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The appearance of homo rivalis: Social preferences and the nature of rent seeking

  • Benedikt Herrmann

    ()

    (University of Nottingham)

  • Henrik Orzen

    ()

    (University of Nottingham)

While numerous experiments demonstrate how pro-sociality can influence economic decision-making, evidence on explicitly anti-social economic behavior has thus far been limited. In this paper we investigate the importance of spite in experimental rent-seeking contests. Although, as we show, existing evidence of excessive rent-seeking is in theory compatible with fairness considerations, our social preference elicitations reveal that subjects’ investments are driven by spite, not fairness or reciprocity. We also observe a striking disconnect between individuals’ revealed social preferences in our contest game and in a standard prisoner’s dilemma, rejecting the idea that there are consistent pro-social, selfish or anti-social “types”. Moreover, we find that cooperation and reciprocity rates drop substantially after subjects have been exposed to rent-seeking competition.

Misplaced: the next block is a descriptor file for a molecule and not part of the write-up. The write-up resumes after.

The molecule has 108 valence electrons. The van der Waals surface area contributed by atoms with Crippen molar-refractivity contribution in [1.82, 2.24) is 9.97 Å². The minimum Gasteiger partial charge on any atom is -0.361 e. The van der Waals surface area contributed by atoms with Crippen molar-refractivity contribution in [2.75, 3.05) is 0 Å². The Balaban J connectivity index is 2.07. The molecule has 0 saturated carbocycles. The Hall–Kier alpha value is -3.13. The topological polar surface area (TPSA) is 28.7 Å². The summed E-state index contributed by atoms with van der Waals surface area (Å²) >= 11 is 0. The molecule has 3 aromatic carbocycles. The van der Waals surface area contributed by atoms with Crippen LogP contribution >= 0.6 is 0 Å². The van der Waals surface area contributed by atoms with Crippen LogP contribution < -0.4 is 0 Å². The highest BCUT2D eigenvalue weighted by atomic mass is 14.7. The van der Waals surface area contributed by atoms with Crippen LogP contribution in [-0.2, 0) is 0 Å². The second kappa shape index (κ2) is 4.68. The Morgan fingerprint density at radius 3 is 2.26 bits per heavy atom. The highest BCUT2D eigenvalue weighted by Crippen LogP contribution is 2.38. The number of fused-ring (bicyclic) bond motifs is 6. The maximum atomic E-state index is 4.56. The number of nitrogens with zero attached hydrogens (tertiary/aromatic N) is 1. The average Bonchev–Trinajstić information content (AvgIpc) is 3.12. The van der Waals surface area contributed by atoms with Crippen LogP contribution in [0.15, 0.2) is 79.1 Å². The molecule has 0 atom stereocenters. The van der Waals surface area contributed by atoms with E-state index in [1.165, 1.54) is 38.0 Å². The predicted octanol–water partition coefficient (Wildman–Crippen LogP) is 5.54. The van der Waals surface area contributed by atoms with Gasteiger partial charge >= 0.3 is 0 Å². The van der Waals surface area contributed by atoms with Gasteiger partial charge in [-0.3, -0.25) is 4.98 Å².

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Paper provided by The Centre for Decision Research and Experimental Economics, School of Economics, University of Nottingham in its series Discussion Papers with number 2008-10.

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Date of creation: Aug 2008
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Handle: RePEc:cdx:dpaper:2008-10
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